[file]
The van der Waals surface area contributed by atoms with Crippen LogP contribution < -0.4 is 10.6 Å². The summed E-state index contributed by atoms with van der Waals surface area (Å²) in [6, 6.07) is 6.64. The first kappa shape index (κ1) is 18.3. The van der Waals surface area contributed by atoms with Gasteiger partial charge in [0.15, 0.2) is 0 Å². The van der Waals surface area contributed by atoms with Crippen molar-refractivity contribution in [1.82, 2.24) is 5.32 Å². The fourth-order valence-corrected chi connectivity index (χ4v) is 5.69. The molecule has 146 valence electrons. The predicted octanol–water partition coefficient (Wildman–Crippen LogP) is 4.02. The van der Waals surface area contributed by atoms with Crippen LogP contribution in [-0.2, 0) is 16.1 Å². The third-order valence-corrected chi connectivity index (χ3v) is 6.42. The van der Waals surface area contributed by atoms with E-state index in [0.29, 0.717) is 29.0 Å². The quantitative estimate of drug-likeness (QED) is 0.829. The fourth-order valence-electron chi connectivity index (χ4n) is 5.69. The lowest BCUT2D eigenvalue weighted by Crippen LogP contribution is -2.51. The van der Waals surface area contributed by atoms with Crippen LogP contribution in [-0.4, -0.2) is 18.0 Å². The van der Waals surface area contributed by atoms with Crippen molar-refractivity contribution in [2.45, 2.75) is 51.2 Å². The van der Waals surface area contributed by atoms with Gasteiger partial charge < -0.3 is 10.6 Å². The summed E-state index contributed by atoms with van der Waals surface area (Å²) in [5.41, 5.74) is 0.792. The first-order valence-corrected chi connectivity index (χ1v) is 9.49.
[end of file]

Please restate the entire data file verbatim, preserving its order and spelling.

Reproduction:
The van der Waals surface area contributed by atoms with Crippen LogP contribution < -0.4 is 10.6 Å². The summed E-state index contributed by atoms with van der Waals surface area (Å²) in [6, 6.07) is 6.64. The first kappa shape index (κ1) is 18.3. The van der Waals surface area contributed by atoms with Gasteiger partial charge in [0.15, 0.2) is 0 Å². The van der Waals surface area contributed by atoms with Crippen molar-refractivity contribution in [1.82, 2.24) is 5.32 Å². The fourth-order valence-corrected chi connectivity index (χ4v) is 5.69. The molecule has 146 valence electrons. The predicted octanol–water partition coefficient (Wildman–Crippen LogP) is 4.02. The van der Waals surface area contributed by atoms with Crippen LogP contribution in [-0.2, 0) is 16.1 Å². The third-order valence-corrected chi connectivity index (χ3v) is 6.42. The van der Waals surface area contributed by atoms with E-state index in [0.29, 0.717) is 29.0 Å². The quantitative estimate of drug-likeness (QED) is 0.829. The fourth-order valence-electron chi connectivity index (χ4n) is 5.69. The lowest BCUT2D eigenvalue weighted by Crippen LogP contribution is -2.51. The van der Waals surface area contributed by atoms with Crippen LogP contribution in [-0.4, -0.2) is 18.0 Å². The van der Waals surface area contributed by atoms with Crippen molar-refractivity contribution in [2.45, 2.75) is 51.2 Å². The van der Waals surface area contributed by atoms with Gasteiger partial charge < -0.3 is 10.6 Å². The summed E-state index contributed by atoms with van der Waals surface area (Å²) in [5.41, 5.74) is 0.792. The first-order valence-corrected chi connectivity index (χ1v) is 9.49.